- The Washington Times - Sunday, May 23, 2004


Ferry capsizes; 200 reported missing

DHAKA — More than 200 people were reported missing today after a ferry capsized in Bangladesh, officials said.

A ferry company official said that 27 of the 250 passengers on board the Lightning Sun had swum to safety after the ferry capsized in the Meghna River in the western province of Chandpur, but that the fate of the rest was unknown.

“The ferry capsized during a storm,” the official, who gave only the name Habib, told Agence France-Press.

Unconfirmed reports that seven bodies had been retrieved could not immediately be confirmed.


German man killed in strip mall

RIYADH — A German man who worked as a caterer for Saudi Arabia’s national airline was shot and killed yesterday by unknown assailants, and authorities are investigating whether the incident was linked to terrorism or more conventional crime.

The man was shot on a popular shopping thoroughfare in eastern Riyadh. Police cordoned off a strip mall where he was shot apparently after leaving an automated teller machine.

The most recent terrorist attack in the kingdom, on May 1, targeted the offices of an American energy company in the western city of Yanbu, killing six Westerners and a Saudi.


Commonwealth lifts suspension

LONDON — The Commonwealth of Britain and its former colonies lifted a four-year suspension of Pakistan yesterday, welcoming the country’s progress on democratic reform since a military coup more than four years ago.

However, the Commonwealth Ministerial Action Group insisted President Pervez Musharraf must stand by his pledge to step down as army chief by the end of the year and said it would continue to monitor Pakistan’s democratic progress.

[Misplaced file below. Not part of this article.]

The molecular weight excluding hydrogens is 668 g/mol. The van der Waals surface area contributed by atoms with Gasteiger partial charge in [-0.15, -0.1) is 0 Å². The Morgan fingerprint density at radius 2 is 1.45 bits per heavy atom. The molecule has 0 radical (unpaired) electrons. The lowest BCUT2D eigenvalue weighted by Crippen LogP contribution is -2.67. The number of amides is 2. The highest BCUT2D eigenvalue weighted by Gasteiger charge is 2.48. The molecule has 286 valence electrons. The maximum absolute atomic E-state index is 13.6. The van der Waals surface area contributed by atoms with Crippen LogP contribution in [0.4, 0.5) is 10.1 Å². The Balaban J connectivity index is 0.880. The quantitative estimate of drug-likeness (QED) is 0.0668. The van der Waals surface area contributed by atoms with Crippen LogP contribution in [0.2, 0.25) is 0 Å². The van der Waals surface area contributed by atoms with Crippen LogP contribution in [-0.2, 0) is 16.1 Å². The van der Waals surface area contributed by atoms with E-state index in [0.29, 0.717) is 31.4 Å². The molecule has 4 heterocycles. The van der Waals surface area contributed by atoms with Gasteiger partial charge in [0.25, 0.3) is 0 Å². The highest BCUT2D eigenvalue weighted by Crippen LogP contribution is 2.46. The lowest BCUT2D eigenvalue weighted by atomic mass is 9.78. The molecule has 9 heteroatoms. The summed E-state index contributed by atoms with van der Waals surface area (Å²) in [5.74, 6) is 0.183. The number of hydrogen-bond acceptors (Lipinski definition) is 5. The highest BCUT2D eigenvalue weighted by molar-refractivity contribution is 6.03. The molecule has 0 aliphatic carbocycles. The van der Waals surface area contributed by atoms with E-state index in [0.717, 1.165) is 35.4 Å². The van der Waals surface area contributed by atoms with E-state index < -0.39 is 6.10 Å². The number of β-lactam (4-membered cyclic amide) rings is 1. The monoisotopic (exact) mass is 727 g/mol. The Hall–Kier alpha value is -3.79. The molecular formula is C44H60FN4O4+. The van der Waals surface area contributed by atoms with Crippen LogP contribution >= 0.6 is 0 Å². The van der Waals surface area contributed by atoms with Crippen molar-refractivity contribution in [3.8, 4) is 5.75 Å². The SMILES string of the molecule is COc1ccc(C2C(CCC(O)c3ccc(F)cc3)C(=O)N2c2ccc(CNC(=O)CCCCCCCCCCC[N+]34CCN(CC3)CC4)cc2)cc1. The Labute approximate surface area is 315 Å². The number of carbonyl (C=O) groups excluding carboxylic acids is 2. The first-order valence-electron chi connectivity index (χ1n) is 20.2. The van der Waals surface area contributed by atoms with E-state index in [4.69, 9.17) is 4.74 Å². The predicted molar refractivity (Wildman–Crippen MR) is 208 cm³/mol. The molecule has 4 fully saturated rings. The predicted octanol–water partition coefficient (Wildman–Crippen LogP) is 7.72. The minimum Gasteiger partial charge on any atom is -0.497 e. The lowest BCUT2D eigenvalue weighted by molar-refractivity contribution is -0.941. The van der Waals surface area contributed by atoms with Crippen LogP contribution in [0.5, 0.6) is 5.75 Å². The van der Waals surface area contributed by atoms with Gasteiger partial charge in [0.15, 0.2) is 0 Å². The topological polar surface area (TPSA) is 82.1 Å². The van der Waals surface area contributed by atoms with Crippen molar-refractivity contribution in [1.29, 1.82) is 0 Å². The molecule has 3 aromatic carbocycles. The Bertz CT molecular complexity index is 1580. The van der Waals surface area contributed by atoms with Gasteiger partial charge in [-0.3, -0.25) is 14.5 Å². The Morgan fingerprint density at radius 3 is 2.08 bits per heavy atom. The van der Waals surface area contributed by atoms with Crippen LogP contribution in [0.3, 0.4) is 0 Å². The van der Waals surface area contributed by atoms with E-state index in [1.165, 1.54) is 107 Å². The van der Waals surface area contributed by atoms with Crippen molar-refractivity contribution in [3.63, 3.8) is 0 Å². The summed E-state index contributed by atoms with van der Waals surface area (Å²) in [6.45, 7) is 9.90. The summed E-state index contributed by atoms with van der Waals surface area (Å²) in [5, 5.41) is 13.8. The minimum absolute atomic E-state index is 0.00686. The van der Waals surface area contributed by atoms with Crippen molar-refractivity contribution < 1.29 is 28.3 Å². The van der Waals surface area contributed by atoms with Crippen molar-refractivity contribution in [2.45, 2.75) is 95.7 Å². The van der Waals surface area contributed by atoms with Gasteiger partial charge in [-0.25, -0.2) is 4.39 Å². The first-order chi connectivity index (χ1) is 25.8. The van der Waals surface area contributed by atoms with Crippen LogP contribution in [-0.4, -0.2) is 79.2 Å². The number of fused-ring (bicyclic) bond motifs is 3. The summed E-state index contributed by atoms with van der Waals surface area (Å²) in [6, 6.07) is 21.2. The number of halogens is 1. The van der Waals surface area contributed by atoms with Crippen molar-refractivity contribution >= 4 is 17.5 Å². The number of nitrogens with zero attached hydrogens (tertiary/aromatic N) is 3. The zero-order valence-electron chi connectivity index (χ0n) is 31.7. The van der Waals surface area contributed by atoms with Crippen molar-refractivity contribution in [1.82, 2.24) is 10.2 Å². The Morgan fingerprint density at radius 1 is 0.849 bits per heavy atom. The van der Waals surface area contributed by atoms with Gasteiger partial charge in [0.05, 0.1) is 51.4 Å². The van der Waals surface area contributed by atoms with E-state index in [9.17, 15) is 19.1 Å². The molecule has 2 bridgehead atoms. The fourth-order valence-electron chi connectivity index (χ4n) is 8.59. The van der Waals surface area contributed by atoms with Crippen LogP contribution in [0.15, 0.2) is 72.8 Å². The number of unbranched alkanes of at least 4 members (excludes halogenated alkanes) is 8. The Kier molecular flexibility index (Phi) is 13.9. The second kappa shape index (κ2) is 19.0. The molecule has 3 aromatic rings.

The 53-nation group suspended Pakistan from its decision-making councils in 1999 after Gen. Musharraf toppled the country’s elected prime minister.


Film critical of Bush wins Cannes honor

CANNES — American filmmaker Michael Moore’s “Fahrenheit 9/11,” a scathing indictment of White House actions after the September 11 attacks, won the top prize at the Cannes Film Festival yesterday.

It was the first documentary to win Cannes’ prestigious Palme d’Or since Jacques Cousteau’s “The Silent World” in 1956.

The grand prize, the festival’s second-place honor, went to South Korean filmmaker Park Chan-wook’s “Old Boy,” a blood-soaked thriller about a man out for revenge after years of inexplicable imprisonment.

The best-actress award went to Maggie Cheung for her role in “Clean” as a junkie trying to straighten out her life and regain custody of her young son after her rock-star boyfriend dies of a drug overdose. Yagira Yuuya, 14, was named best actor for the Japanese film “Nobody Knows.”

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